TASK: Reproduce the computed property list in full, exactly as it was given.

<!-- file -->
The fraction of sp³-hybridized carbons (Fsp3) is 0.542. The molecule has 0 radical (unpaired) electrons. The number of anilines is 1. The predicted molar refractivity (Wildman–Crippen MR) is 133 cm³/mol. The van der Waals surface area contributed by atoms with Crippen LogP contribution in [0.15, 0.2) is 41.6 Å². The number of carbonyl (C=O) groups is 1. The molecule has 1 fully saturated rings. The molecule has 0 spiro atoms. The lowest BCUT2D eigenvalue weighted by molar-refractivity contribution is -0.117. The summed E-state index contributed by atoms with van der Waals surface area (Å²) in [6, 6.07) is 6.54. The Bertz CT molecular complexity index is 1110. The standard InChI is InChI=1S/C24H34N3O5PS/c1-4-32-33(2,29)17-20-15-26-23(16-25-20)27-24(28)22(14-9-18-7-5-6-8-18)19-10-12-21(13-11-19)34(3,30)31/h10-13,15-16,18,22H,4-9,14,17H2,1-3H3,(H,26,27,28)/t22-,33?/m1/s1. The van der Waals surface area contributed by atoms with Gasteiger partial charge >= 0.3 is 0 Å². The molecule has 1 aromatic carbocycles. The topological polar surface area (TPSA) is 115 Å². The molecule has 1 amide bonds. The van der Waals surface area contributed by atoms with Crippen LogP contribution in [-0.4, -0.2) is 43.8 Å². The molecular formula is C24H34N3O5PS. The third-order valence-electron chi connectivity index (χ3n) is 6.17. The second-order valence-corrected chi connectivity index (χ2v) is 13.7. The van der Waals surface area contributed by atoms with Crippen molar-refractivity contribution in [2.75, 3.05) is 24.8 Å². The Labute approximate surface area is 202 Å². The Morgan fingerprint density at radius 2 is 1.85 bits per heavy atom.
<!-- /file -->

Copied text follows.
The fraction of sp³-hybridized carbons (Fsp3) is 0.542. The molecule has 0 radical (unpaired) electrons. The number of anilines is 1. The predicted molar refractivity (Wildman–Crippen MR) is 133 cm³/mol. The van der Waals surface area contributed by atoms with Crippen LogP contribution in [0.15, 0.2) is 41.6 Å². The number of carbonyl (C=O) groups is 1. The molecule has 1 fully saturated rings. The molecule has 0 spiro atoms. The lowest BCUT2D eigenvalue weighted by molar-refractivity contribution is -0.117. The summed E-state index contributed by atoms with van der Waals surface area (Å²) in [6, 6.07) is 6.54. The Bertz CT molecular complexity index is 1110. The standard InChI is InChI=1S/C24H34N3O5PS/c1-4-32-33(2,29)17-20-15-26-23(16-25-20)27-24(28)22(14-9-18-7-5-6-8-18)19-10-12-21(13-11-19)34(3,30)31/h10-13,15-16,18,22H,4-9,14,17H2,1-3H3,(H,26,27,28)/t22-,33?/m1/s1. The van der Waals surface area contributed by atoms with Gasteiger partial charge >= 0.3 is 0 Å². The molecule has 1 aromatic carbocycles. The topological polar surface area (TPSA) is 115 Å². The molecule has 1 amide bonds. The van der Waals surface area contributed by atoms with Crippen LogP contribution in [-0.4, -0.2) is 43.8 Å². The molecular formula is C24H34N3O5PS. The third-order valence-electron chi connectivity index (χ3n) is 6.17. The second-order valence-corrected chi connectivity index (χ2v) is 13.7. The van der Waals surface area contributed by atoms with Crippen molar-refractivity contribution in [2.75, 3.05) is 24.8 Å². The Labute approximate surface area is 202 Å². The Morgan fingerprint density at radius 2 is 1.85 bits per heavy atom.